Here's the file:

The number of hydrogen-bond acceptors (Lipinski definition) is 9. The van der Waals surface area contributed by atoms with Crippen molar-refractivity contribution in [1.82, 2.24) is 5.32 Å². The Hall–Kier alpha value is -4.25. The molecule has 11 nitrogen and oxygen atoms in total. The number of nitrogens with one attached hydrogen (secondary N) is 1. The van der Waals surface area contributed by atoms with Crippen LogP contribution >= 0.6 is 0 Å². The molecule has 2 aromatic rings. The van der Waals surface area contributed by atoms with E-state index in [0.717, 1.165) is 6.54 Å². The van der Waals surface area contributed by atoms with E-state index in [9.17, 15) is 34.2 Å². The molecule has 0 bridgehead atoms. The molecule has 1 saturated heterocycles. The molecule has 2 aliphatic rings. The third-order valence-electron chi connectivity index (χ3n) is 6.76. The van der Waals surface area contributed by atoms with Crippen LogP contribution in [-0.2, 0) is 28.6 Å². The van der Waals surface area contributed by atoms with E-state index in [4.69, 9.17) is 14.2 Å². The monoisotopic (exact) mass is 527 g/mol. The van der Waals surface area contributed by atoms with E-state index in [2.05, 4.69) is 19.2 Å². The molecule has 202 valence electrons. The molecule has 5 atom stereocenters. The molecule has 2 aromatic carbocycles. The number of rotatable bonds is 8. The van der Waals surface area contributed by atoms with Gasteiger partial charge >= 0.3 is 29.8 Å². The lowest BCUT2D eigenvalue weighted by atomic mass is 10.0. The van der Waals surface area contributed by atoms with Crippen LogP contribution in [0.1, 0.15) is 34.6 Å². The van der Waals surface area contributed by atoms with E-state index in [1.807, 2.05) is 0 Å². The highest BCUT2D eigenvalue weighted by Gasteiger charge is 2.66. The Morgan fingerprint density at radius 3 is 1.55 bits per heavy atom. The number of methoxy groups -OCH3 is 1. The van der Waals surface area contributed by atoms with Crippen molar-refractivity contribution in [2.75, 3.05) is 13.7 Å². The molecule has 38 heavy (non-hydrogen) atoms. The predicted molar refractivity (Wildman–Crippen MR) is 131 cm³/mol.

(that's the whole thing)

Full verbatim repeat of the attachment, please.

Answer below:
The number of hydrogen-bond acceptors (Lipinski definition) is 9. The van der Waals surface area contributed by atoms with Crippen molar-refractivity contribution in [1.82, 2.24) is 5.32 Å². The Hall–Kier alpha value is -4.25. The molecule has 11 nitrogen and oxygen atoms in total. The number of nitrogens with one attached hydrogen (secondary N) is 1. The van der Waals surface area contributed by atoms with Crippen LogP contribution >= 0.6 is 0 Å². The molecule has 2 aromatic rings. The van der Waals surface area contributed by atoms with E-state index in [0.717, 1.165) is 6.54 Å². The van der Waals surface area contributed by atoms with E-state index in [9.17, 15) is 34.2 Å². The molecule has 0 bridgehead atoms. The molecule has 1 saturated heterocycles. The molecule has 2 aliphatic rings. The third-order valence-electron chi connectivity index (χ3n) is 6.76. The van der Waals surface area contributed by atoms with Crippen LogP contribution in [-0.2, 0) is 28.6 Å². The van der Waals surface area contributed by atoms with E-state index in [4.69, 9.17) is 14.2 Å². The monoisotopic (exact) mass is 527 g/mol. The van der Waals surface area contributed by atoms with E-state index in [2.05, 4.69) is 19.2 Å². The molecule has 202 valence electrons. The molecule has 5 atom stereocenters. The molecule has 2 aromatic carbocycles. The number of rotatable bonds is 8. The van der Waals surface area contributed by atoms with Gasteiger partial charge >= 0.3 is 29.8 Å². The lowest BCUT2D eigenvalue weighted by atomic mass is 10.0. The van der Waals surface area contributed by atoms with Crippen LogP contribution in [0.1, 0.15) is 34.6 Å². The van der Waals surface area contributed by atoms with E-state index in [1.807, 2.05) is 0 Å². The highest BCUT2D eigenvalue weighted by Gasteiger charge is 2.66. The Morgan fingerprint density at radius 3 is 1.55 bits per heavy atom. The number of methoxy groups -OCH3 is 1. The van der Waals surface area contributed by atoms with Crippen molar-refractivity contribution in [2.75, 3.05) is 13.7 Å². The molecule has 38 heavy (non-hydrogen) atoms. The predicted molar refractivity (Wildman–Crippen MR) is 131 cm³/mol.